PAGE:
Liquidity

 

Once you get into the habit of spending less than you make, you’ll need to decide what to do with some of the money you’re not spending.  It’s common for money that you can access pretty quickly to be referred to as liquid.  So when people refer to financial liquidity or liquid reserves, they’re talking about accessible money. 

 

It’s important for everyone to have a cash cushion for emergencies.  So some of the money that you’re saving should go into this emergency fund. 

 

Eventually, you’ll want to have at least 10% of your annual income where you can get to it quickly without any tax ramifications or other penalties.  This money can cover most of your standard unexpected financial needs like a car repair or a health insurance deductible. 

 

Then you’ll want another 20% of your income where you could get to it, but it might cost you some taxes or penalties.  This second savings stash is for less likely emergencies like losing a job or being out of work for an extended illness.  

 

If you’re self employed, you’ll want these liquid reserves to be bigger than if you have a regular job with a steady paycheck.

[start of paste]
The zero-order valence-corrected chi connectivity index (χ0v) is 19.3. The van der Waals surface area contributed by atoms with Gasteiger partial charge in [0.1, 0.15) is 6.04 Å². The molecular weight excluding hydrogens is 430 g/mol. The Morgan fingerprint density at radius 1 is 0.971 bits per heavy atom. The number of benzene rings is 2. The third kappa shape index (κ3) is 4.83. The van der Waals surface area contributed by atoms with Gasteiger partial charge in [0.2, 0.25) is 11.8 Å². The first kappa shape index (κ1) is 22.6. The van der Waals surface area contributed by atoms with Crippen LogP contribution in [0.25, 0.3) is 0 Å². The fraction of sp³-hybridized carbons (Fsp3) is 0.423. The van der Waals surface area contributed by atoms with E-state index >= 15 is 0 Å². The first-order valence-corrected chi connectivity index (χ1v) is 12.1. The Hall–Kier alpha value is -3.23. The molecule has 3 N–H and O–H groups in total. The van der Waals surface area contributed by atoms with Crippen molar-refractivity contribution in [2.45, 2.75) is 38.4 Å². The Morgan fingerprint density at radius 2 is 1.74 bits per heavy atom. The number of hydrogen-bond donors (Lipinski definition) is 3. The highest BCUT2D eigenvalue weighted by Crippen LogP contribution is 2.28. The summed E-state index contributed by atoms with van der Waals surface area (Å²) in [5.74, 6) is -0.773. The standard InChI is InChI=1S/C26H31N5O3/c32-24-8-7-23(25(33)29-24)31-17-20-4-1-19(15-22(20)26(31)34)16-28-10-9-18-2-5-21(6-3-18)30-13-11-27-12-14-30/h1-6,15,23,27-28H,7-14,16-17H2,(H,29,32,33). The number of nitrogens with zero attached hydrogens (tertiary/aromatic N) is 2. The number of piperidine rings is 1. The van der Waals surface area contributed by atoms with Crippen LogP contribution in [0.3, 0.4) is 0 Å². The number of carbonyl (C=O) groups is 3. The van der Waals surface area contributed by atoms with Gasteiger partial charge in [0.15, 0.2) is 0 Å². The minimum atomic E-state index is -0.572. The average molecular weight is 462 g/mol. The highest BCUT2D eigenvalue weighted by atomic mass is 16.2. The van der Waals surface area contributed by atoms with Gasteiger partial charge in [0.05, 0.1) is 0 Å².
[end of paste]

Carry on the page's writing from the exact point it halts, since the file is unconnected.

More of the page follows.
If you don’t yet own a home, you should be putting money away for a 20% down payment on a house.  More on that in a later posting.

 

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Some Financial Basics

If you’ve done your review of your 2007 spending, here are some items that you should see in the year’s finances.  (All of these assume you’re still in the work force.)

 

         You saved at least 10% of what you made.

         You have at least 10% of your pre-tax, pre-deductions annual earnings in savings. 

         You’ve funded retirement accounts.

         You didn’t spend more than you make, so you pay your credit cards off each month.

 

Give yourself a grade on each of these.  In the next posting we’ll look at how you can prepare for next year.